Preparing a Cover Letter

You can write a cover letter to apply for an advertised job or to make a general enquiry about future opportunities. Both types of cover letter should always use a business letter format, including a formal greeting and sign off.

In a cover letter, you highlight your selling points and answer three main questions the employer wants answered:

  • Can you do the job? Do you have the right qualifications, knowledge, skills, abilities and experience?
  • Will you do the job well? Are you dependable, self-motivated and enthusiastic?
  • Will you fit into the organisation? Are your values and goals a good match? Will you get along well with clients and co-workers?

Write a general cover letter and change parts of it for each job application. Your resume supports and adds to the information in your cover letter. You may also customise your resume by changing your career goal statement and choosing more appropriate referees.

It's a good idea to keep copies of all the cover letters you send. When an employer asks you in for an interview, it's really useful to know what you wrote.

 

How to structure your letter

Always include your name and address, as well as the recipient's name and address, with the date underneath. Take a look at the sample cover letter to see how these are laid out.

 

Salutation (greeting)

Whenever you can, address the cover letter to a specific person by name – you want it to get to the person who makes the decision to hire. Otherwise address your letter to the 'The Employer' and use 'Sir/Madam' in the salutation.

 

Opening paragraph

Start your letter by stating the position you're applying for (or your job objective, if you're not applying for a specific opening). Also state where and when you found out about the position – this helps the company choose how best to advertise jobs.

If someone referred you to this employer, mention that person's name in this paragraph, too.

Now make a strong statement that demonstrates how valuable you would be to the employer. That is, give one good reason why you should be hired.

 

State your qualifications and skills

Here you can write two or three paragraphs to show you can do the job and that your skills will meet the employer's needs. Address each of their needs in the same order as the job advertisement.

Focus on what you have to offer and how you can contribute to the company, not what you want.

If you have had a similar job before, describe how it gave you the experience or skills that are needed for this job. Your resume should outline your relevant skills, experience, training and achievements, but if you're not asked for a resume then include this information in the cover letter. Your skills may be technical or personal – you may have gained them through previous jobs, education or training, work experience, voluntary work or other activities.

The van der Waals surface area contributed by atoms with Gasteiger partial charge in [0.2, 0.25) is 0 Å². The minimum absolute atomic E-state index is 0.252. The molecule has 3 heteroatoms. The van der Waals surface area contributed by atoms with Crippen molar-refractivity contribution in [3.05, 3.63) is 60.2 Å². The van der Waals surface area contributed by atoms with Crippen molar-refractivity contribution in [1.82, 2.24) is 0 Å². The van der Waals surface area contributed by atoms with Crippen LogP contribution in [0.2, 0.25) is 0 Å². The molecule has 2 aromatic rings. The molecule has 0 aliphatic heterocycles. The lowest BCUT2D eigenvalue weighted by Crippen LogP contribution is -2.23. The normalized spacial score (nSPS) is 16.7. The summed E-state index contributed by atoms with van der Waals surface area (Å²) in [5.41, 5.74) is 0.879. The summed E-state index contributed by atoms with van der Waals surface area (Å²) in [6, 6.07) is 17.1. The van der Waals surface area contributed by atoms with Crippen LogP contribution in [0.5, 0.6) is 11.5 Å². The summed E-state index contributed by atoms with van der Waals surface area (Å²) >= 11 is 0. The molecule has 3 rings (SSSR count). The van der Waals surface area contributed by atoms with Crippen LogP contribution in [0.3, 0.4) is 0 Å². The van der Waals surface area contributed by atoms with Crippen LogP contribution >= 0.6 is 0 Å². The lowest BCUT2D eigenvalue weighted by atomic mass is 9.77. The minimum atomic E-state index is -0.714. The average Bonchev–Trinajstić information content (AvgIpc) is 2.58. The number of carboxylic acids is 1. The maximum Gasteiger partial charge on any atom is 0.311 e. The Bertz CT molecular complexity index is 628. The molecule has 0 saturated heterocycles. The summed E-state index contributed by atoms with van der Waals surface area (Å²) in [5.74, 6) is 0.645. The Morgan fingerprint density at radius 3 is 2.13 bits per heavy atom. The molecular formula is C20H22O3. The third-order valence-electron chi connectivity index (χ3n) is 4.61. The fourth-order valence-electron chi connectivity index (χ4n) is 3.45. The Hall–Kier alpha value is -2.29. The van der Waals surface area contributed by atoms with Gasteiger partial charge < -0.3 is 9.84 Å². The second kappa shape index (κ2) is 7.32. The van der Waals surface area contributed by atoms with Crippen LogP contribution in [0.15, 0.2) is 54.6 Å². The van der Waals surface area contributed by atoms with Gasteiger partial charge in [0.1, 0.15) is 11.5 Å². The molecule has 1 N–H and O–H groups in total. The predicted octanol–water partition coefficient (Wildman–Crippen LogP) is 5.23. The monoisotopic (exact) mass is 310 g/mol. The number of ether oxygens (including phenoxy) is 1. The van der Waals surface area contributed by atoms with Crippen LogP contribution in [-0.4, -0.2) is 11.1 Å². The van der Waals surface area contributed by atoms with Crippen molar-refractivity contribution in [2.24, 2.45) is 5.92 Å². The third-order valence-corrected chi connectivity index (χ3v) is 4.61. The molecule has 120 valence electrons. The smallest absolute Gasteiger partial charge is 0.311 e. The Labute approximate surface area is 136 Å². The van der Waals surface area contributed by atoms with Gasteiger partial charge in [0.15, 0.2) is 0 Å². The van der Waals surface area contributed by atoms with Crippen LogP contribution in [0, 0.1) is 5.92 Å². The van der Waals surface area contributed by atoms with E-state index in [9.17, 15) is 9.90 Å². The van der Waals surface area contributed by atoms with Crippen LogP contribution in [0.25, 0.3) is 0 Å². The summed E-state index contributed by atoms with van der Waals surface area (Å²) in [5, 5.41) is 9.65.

You can also introduce two or three of your selling points and show how these things will allow you to make an impact or get results in the role. 

Briefly explain your current situation – whether you are working, just returned from travel and ready to start work again, or studying.

 

State your interest in working for the organisation

Here's where you show how motivated and enthusiastic you are, and how you can fit into the organisation.

Make some positive comment about the company and let them know why you want to work there. Refer to the company's reputation, corporate culture, management philosophy, size, sales record, product quality, sense of environmental responsibility, or anything else that it takes pride in.

Be specific about why the position interests you. For example, it might seem like the logical next step in your career path, or it might suit your desire for a career change at this point in your life.

 

Closing

Keep it simple. You might write something like, 'I am looking forward to discussing the position and how I can contribute to your business at interview.'

If you started the letter with 'Dear Sir/Madam', end with 'Yours faithfully'. If you started with the recipient's name, end with 'Yours sincerely', 'Yours truly' or 'Cordially'.

Leave some blank lines for your signature, then type your name, aligned left. If your letter is to be emailed, don't leave room for a signature – your typed name is adequate.

 

What not to include in a cover letter

You should only state your salary requirements in your cover letter if the employer asks you to. Otherwise, leave money matters for the interview or when you are offered the job.

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